DCI-Liberia Launches Reporting System for Online Child Abuse

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Mr. Kawah delivers a statement at the launch.

Defence for Children International Liberia (DCI-L), a legally-oriented non-governmental organization involved with juvenile cases and protecting children against trafficking and abuses, has launched an internet portal for reporting sexual images that play on the psyche of children.

The launch, which was held at a resort in Monrovia on Tuesday, February 5, 2019, is the first reporting system on children issues in West Africa.  It has been working in Malawi, Tanzania, Uganda and the Democratic Republic of Congo (DRC), Angola, Mauritius, Namibia, Mozambique and Zambia.

According to Attorney Foday M. Kawah, the entity’s executive director, sexual images uploaded on the internet when accessed by children constitute abuse, and reporting such cases through the portal will enable the UK-based Internet Watch Forum (IWF) working with other African countries in preventing such abuses to access the information and delete them from whatever page that uploaded those images.

Besides physical violence perpetrated against children by many guardians and parents, according to Atty. Kawah, children are also sexually abused by allowing them to view nude photos that create psychosocial problems for their well-being.

The launch of the portal coincides with observance of Safer Internet Day, which Kawah said “marks a crackdown on online child sexual abuse images and videos which, supported by IWF, will work with Liberian citizens to drive child sexual abuse imagery off the web.”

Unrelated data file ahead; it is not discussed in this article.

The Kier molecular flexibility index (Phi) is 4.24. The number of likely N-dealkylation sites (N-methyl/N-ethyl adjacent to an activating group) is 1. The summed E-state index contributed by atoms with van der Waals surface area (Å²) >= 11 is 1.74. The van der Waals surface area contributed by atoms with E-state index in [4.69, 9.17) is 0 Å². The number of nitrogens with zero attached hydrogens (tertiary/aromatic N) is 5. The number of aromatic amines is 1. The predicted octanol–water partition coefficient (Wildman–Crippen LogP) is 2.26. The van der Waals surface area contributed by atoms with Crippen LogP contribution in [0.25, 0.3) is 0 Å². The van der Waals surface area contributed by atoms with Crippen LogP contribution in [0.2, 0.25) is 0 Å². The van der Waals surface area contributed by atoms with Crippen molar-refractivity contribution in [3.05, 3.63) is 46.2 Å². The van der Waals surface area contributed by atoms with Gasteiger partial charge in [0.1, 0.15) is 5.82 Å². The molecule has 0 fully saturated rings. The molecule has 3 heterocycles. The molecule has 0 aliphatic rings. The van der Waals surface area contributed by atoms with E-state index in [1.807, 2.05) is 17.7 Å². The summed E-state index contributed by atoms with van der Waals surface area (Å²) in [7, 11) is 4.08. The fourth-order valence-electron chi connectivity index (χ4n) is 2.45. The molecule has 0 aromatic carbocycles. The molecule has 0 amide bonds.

“DCI-Liberia’s mandate promotes and protects the rights of children and serve as a watchdog on the government in order to ensure that it fulfills its obligations under the Convention on the Rights of the Child, the African Charter on the Rights and Welfare of the Child, the Liberian Children Law, including all international protocols under the convention that is in the best interest of children,” Kawah said.

Participants at the launch of the DCI-L internet portal for reporting sexual images on the web.

Locally, GSM companies operating in Liberia and officers of the Liberia National Police (LNP), along with the Liberia Telecommunications Authority (LTA), are supporting the venture.

Before the launch could conclude, LoneStar Cell MTN had begun propagating the message by sending it to its customers.

“The portal is funded by a grant awarded by the Global Fund to End Violence Against Children,” Kawah added.

He said exploring the portal to report a case does not compel one to disclose information about him/her, but could be anonymous.

The IWF was founded in 1996 and, according to Atty. Kawah, known child sexual abuse imagery hosted in the UK has plunged from 18 percent to less than 1 percent of the global total.

DCI-Liberia added that the work launched is a part of the WePROTECT Model National Response whereby governments and organizations in 2015 agreed to establish and deliver in their respective countries a coordinated national response to online child sexual exploitation.

At the launch, an expert of Information Technology (IT) gave a power point presentation, tutoring participants how to go about exploring the portal to make report about sexual images.

Patricia Wildermuth, senior Justice Advisor working with the Integrated Justice System, said her organization, being involved with judges and prosecution, supports the venture to bring down sexual images in order to protect children, because all children need protection.

A representative of LTA said the institution is in collaboration with the DCI in fighting cyber crime that involves sexual images displayed on the internet, and it is considering pursuing those involved with the act to face prosecution, because it constitutes a violation of the law.

The link for sending report about images of sexual abuse of children is, https://report.iwf.org.uk/lr.

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